• within 11% of fillings after 1 year of placement

  • within 20% of fillings after 3 years of placement

  • within 50% of fillings after 10 years of placement

It is easy to appreciate that all restorations will ultimately suffer deterioration and degradation leading to the need for further intervention [ ]. Reasons for this can include marginal defects, secondary caries, fracture of the restoration or adjacent tooth substance and, in the case of tooth-coloured restorations, unacceptable appearance [ ]. However, the decision to intervene in an existing restoration may be highly subjective on the part of the operator: factors such as the age of the patient, the size and location of the restoration can influence the rate at which existing restorations receive further intervention, as can changing dentist [ ]. As such, there is potential for over-treatment. The risk of iatrogenic effects with over-treatment, notably the needless replacement of existing restorations, are significant, and often associated with the inevitably unnecessary loss of intact, healthy tooth tissue. Over the course of a lifetime, many such interventions cause great harm to a tooth, descending the so-called “restorative death spiral” [ ]. If a patient has a number of teeth irretrievably slipping down this spiral, the effects on the dentition may be many and varied, including a progressive deterioration in dental attractiveness and loss of occlusal function, possibly influencing quality of life. Also, lifetime cost of dental care may be substantially increased.

Almost 20 years ago, a review [ ] of studies with similar methodology reported that replacement restorations accounted for 56% of restorations placed by dentists. This review included studies performed between 1981 and 1998, and aggregated their findings. Since then there have been many changes in the approaches to the restoration of teeth. These include:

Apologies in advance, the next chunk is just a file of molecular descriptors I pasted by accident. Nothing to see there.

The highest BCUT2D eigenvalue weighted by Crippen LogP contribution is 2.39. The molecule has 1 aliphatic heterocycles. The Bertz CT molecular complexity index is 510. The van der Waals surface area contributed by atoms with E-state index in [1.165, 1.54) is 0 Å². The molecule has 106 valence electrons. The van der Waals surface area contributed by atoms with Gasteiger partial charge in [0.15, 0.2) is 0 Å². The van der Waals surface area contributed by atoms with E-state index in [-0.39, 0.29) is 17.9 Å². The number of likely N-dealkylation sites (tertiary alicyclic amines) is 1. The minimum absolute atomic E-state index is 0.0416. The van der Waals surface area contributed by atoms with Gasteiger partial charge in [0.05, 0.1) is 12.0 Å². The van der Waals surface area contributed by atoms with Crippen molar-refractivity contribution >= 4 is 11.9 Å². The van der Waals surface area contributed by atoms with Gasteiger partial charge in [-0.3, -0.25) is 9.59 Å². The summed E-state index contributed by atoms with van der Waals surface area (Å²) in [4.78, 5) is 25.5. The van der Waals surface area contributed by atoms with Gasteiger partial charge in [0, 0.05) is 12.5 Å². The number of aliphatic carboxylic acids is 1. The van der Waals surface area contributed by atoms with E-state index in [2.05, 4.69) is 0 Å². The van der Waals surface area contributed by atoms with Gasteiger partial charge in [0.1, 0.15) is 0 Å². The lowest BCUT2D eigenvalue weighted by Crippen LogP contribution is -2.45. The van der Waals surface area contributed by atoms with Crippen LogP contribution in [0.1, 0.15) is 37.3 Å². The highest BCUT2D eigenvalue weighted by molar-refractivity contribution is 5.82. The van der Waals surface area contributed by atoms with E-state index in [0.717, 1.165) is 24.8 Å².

• enhanced understanding of when it is necessary or, more precisely, not necessary to intervene in existing restorations.

  • a greater understanding of the concept of restoration repair where, in the presence of secondary caries or fracture, it is possible to perform a localised repair rather than unnecessarily removing the restoration in its entirety.

  • an increased use, matched by predictability, in the use of adhesive dentistry techniques, particularly the application of resin composites (composites) in posterior teeth.

As such, it was considered useful to expand the previous review to include studies completed since 1998, and to investigate, in particular, if patterns of placement/replacement restorations have changed. Therefore, the aim of the present study was to review relevant papers with a similar methodology published since 1981 and to consider the effects, if any, of recent changes in the approach to the restoration of teeth and management of already-restored teeth.

Methods